The Outstanding 7
Sometimes nominating and voting for the best can be challenging. There are plenty of people and businesses that are part of the Las Vegas community that clearly stand out. This year we have chosen seven of those businesses and groups that not only do an outstanding job, but also help to make Las Vegas the Best!
The First Responders
Emergency responders in Las Vegas have spent years training to respond to a mass casualty event such as the October 1st shooting that claimed 58 lives.
“We knew what to do,” Clark County Fire Department Chief Greg Cassell told Las Vegas Review-Journal reporters. “It was much grander than we ever envisioned. However, we were able to handle it because of our people, our training, our professionalism and our equipment and our relationships.”
Cassell said 160 firefighters responded to the Strip shooting at the Route 91 country music festival, 108 of whom worked with Clark County Fire Department. Crews with Henderson, North Las Vegas and Las Vegas Fire Departments all responded to assist Clark County. First responders learned from past mass casualty events like the Columbine and Aurora shootings, he said. More people would have died had the attacks happened 10 years ago, Cassell said.
Police and firefighters started training together in 2009 after a series of attacks in Mumbai, India, the year before, Metropolitan Police Department Sgt. Branden Clarkson said. Clarkson specializes in the multiagency counterterrorism training section. All law enforcement agencies in the Las Vegas Valley are trained for the counterterrorism integration. Cooperation between police and the fire departments saved lives, Cassell said.
Cassell praised people inside the concert venue who decided to help the injured, as well as the paramedics and first responders who risked their lives that night. “They performed wonderfully under fire, literally under fire, taking care of patients that were right there in front of them in a drastic, very bad situation,” Cassell.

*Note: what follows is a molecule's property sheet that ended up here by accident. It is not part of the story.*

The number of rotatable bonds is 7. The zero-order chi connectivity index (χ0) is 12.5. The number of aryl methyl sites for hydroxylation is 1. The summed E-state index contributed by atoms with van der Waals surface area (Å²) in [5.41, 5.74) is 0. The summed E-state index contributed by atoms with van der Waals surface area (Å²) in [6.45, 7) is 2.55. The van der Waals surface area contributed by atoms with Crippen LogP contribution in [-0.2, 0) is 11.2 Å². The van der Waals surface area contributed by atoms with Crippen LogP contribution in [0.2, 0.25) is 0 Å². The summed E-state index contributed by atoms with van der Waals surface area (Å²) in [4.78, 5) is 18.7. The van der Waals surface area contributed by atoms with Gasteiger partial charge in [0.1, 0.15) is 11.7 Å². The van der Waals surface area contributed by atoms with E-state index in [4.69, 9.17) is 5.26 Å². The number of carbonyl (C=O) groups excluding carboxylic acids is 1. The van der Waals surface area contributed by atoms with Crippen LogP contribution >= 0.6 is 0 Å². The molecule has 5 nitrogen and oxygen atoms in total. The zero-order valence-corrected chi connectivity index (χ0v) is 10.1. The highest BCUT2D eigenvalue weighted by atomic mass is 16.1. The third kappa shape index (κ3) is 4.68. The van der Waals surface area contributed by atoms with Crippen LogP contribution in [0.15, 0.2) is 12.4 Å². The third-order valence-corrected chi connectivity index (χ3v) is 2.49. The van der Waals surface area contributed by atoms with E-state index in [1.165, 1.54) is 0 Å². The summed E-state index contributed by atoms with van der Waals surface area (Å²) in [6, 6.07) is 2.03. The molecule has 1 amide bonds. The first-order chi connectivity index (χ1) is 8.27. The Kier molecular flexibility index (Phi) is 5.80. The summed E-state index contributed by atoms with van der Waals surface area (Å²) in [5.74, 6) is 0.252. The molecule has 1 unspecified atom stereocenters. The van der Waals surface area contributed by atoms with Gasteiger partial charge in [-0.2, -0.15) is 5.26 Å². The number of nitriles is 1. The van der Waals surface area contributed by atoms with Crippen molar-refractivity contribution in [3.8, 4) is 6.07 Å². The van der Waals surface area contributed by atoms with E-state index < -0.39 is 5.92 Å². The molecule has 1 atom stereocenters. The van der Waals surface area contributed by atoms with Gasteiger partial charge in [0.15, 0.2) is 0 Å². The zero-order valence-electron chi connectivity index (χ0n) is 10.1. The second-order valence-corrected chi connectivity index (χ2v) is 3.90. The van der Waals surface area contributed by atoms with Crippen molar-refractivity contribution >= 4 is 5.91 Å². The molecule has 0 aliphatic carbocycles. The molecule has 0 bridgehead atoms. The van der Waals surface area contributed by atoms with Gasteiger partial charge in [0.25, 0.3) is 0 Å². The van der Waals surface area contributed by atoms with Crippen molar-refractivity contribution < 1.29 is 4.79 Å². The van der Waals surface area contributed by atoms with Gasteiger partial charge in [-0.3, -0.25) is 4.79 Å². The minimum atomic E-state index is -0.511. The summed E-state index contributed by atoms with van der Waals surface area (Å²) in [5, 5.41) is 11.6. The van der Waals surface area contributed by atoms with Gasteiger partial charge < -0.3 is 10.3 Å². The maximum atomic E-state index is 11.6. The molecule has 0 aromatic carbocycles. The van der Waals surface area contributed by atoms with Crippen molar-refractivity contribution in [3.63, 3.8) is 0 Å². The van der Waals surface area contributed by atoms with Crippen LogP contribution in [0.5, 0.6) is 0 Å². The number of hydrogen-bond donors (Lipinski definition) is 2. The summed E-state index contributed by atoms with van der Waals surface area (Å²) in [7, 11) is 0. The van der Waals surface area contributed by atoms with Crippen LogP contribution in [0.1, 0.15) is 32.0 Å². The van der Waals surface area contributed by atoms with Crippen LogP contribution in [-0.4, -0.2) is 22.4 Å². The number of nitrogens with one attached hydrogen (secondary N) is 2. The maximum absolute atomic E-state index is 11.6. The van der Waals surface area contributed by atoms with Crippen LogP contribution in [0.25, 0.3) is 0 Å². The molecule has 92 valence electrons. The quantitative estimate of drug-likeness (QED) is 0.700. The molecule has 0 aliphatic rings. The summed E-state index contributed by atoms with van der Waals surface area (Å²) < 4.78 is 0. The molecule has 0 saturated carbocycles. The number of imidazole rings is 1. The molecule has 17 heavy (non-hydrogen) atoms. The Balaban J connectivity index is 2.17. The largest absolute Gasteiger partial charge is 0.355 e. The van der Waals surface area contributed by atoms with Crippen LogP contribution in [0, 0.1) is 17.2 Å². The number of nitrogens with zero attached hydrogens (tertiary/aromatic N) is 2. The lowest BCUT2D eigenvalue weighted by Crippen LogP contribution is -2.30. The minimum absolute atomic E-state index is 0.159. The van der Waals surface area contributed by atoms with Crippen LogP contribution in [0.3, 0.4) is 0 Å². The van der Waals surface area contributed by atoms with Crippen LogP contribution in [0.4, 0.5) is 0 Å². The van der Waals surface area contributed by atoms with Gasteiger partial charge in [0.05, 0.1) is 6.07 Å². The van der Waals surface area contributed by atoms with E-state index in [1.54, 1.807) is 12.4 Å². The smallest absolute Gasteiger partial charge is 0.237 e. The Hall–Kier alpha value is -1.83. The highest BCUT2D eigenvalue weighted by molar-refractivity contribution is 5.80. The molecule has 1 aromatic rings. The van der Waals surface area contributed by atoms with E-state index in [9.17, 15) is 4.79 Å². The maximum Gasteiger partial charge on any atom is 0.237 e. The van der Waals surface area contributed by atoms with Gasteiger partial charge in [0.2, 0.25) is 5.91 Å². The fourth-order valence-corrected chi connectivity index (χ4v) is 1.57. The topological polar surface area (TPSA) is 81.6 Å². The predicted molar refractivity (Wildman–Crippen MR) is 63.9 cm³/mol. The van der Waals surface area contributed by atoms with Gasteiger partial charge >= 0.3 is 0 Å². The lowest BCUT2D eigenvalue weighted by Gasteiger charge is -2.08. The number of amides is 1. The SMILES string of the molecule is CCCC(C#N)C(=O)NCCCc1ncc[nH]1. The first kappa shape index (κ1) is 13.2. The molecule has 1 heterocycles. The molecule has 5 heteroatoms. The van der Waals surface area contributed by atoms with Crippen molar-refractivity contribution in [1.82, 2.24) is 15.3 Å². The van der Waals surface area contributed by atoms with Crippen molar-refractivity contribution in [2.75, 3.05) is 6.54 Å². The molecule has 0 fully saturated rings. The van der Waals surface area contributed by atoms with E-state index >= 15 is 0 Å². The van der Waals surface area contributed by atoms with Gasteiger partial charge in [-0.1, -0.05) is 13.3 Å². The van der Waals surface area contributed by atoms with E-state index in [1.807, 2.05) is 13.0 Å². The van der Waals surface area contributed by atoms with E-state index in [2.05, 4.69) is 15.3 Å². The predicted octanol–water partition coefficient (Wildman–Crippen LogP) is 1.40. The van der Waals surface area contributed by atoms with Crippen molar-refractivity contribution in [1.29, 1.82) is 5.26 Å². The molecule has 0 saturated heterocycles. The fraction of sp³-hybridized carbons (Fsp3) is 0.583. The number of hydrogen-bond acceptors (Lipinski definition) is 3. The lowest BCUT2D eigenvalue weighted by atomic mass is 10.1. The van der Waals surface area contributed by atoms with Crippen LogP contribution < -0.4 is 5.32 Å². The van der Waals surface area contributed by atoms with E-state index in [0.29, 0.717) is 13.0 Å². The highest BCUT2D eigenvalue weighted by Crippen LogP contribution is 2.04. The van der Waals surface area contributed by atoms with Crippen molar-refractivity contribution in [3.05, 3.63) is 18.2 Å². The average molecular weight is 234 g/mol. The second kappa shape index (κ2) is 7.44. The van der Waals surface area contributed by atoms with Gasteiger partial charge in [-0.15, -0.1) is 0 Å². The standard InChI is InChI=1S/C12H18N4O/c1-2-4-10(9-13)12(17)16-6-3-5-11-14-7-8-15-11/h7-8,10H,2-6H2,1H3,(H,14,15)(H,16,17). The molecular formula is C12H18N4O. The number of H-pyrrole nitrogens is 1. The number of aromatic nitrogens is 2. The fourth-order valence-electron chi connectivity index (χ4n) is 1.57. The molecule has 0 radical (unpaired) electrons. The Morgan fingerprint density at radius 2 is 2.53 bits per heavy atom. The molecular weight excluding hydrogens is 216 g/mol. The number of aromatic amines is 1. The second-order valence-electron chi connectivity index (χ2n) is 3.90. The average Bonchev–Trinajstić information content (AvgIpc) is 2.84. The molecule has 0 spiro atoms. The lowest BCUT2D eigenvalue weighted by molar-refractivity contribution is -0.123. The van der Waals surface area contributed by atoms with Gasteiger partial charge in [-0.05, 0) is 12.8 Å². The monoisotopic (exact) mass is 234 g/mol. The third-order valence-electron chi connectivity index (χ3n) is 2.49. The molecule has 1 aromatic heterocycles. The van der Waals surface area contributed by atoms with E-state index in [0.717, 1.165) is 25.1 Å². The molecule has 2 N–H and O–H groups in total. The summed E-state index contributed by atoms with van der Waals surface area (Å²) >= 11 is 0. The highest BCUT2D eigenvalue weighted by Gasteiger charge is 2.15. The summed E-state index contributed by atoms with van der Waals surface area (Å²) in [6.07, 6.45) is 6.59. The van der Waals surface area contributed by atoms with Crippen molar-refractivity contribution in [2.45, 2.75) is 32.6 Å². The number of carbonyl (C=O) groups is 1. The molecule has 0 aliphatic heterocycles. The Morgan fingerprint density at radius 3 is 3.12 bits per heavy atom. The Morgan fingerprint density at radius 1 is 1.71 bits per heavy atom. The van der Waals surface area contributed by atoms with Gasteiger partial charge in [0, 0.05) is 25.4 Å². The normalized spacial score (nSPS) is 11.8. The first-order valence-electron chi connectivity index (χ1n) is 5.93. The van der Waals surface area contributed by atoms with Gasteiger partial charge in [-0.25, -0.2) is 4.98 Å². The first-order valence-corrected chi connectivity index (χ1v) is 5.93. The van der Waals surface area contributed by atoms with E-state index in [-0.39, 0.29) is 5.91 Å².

Blake Apgar and Mike Shoro contributed to this story.
If Tony Hsieh, the Zappos CEO, is the savior of downtown Las Vegas, then Michigan native Derek Stevens is at least the savior of Fremont Street. Stevens, had his own vision. In a matter of five years, he transformed two aging hotels — the Golden Gate and the D Las Vegas — into entertainment and gambling attractions that have renewed portions of Fremont Street and given downtown additional character.
Greg and Derek Stevens bought the old Las Vegas Club at 18 Fremont St. in 2015. It also closed that year. Now they are beginning the process of turning the old casino into a new hotel-casino. A project spokeswoman said the demolition process will be slow, possibly only to be completed in 2020. Workers will tear the old club down story by story for safety reasons, given the property’s location, she said.
The owners of the D Las Vegas and Golden Gate properties in downtown Las Vegas say they’ll build a third hotel-casino after acquiring a building adjacent to the Las Vegas Club from the Granite Gaming Group.
Derek and Greg Stevens, who also own the Downtown Las Vegas Events Center, said the purchase of the building that housed two small casinos and the Topless Girls of Glitter Gulch adult entertainment club will provide land for an as yet unnamed project along the Fremont Street Experience light canopy.
The new hotel-casino would be the first ground-up hotel development in downtown Las Vegas in decades. Numerous properties have had facelifts over the years with a new tower opening at the Golden Nugget in 2009 and the Downtown Grand being remodeled and reopening in 2013 from what originally was the Lady Luck.
Other facelifts have occurred at the Four Queens, The Plaza and Stevens’ Golden Gate and D Hotel properties — the D formerly was known as Fitzgeralds and the Sundance.
The departure of the Glitter Gulch club marks the departure of topless entertainment from the heart of downtown.
Richard N. Velotta contributed to this story.
The Mob Museum
The Mob Museum, The National Museum of Organized Crime and Law Enforcement, is a nonprofit group dedicated to the history of organized crime and law enforcement. It is a world-class destination in downtown Las Vegas located steps from Fremont Street.
The Mob Museum provides a world-class, interactive journey through true stories. From the birth of the Mob, to today’s headlines. Shadows and whispers. G-Men and Made Men. Whether you like it or not, this is American history. This eye-opening, authentic view of organized crime’s impact on the world reveals an insider’s look at the events and characters of the continuing battle between the Mob and the law.